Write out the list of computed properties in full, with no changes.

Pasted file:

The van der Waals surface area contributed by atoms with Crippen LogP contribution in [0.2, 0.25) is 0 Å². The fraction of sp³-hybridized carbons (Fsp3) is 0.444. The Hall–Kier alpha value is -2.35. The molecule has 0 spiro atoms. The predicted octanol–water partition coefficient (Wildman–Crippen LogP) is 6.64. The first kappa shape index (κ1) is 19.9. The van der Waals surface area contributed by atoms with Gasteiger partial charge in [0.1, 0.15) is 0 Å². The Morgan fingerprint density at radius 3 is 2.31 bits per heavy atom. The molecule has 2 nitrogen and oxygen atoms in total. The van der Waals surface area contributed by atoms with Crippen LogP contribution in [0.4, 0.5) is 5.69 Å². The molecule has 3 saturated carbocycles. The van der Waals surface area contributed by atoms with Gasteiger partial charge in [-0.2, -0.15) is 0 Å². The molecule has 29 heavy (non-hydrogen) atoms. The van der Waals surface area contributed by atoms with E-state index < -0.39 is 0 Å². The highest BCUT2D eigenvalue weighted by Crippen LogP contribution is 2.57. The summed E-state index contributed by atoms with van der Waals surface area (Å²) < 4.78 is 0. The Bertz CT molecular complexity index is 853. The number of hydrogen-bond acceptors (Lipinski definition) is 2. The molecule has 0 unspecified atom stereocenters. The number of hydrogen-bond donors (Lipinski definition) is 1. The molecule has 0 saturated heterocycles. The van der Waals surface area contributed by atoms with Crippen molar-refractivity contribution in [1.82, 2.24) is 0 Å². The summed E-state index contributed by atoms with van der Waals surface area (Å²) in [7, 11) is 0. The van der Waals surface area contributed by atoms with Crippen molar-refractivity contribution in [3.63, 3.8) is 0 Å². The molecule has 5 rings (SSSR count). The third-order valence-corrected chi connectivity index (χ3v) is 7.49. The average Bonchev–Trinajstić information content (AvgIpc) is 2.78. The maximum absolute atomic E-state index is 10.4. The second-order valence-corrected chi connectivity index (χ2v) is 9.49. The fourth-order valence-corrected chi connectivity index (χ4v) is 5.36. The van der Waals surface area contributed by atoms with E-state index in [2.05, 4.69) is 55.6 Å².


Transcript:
The van der Waals surface area contributed by atoms with Crippen LogP contribution in [0.2, 0.25) is 0 Å². The fraction of sp³-hybridized carbons (Fsp3) is 0.444. The Hall–Kier alpha value is -2.35. The molecule has 0 spiro atoms. The predicted octanol–water partition coefficient (Wildman–Crippen LogP) is 6.64. The first kappa shape index (κ1) is 19.9. The van der Waals surface area contributed by atoms with Gasteiger partial charge in [0.1, 0.15) is 0 Å². The Morgan fingerprint density at radius 3 is 2.31 bits per heavy atom. The molecule has 2 nitrogen and oxygen atoms in total. The van der Waals surface area contributed by atoms with Crippen LogP contribution in [0.4, 0.5) is 5.69 Å². The molecule has 3 saturated carbocycles. The van der Waals surface area contributed by atoms with Gasteiger partial charge in [-0.2, -0.15) is 0 Å². The molecule has 29 heavy (non-hydrogen) atoms. The van der Waals surface area contributed by atoms with E-state index < -0.39 is 0 Å². The highest BCUT2D eigenvalue weighted by Crippen LogP contribution is 2.57. The summed E-state index contributed by atoms with van der Waals surface area (Å²) < 4.78 is 0. The Bertz CT molecular complexity index is 853. The number of hydrogen-bond acceptors (Lipinski definition) is 2. The molecule has 0 unspecified atom stereocenters. The number of hydrogen-bond donors (Lipinski definition) is 1. The molecule has 0 saturated heterocycles. The van der Waals surface area contributed by atoms with Crippen molar-refractivity contribution in [1.82, 2.24) is 0 Å². The summed E-state index contributed by atoms with van der Waals surface area (Å²) in [7, 11) is 0. The van der Waals surface area contributed by atoms with Crippen molar-refractivity contribution in [3.63, 3.8) is 0 Å². The molecule has 5 rings (SSSR count). The third-order valence-corrected chi connectivity index (χ3v) is 7.49. The average Bonchev–Trinajstić information content (AvgIpc) is 2.78. The maximum absolute atomic E-state index is 10.4. The second-order valence-corrected chi connectivity index (χ2v) is 9.49. The fourth-order valence-corrected chi connectivity index (χ4v) is 5.36. The van der Waals surface area contributed by atoms with E-state index in [2.05, 4.69) is 55.6 Å².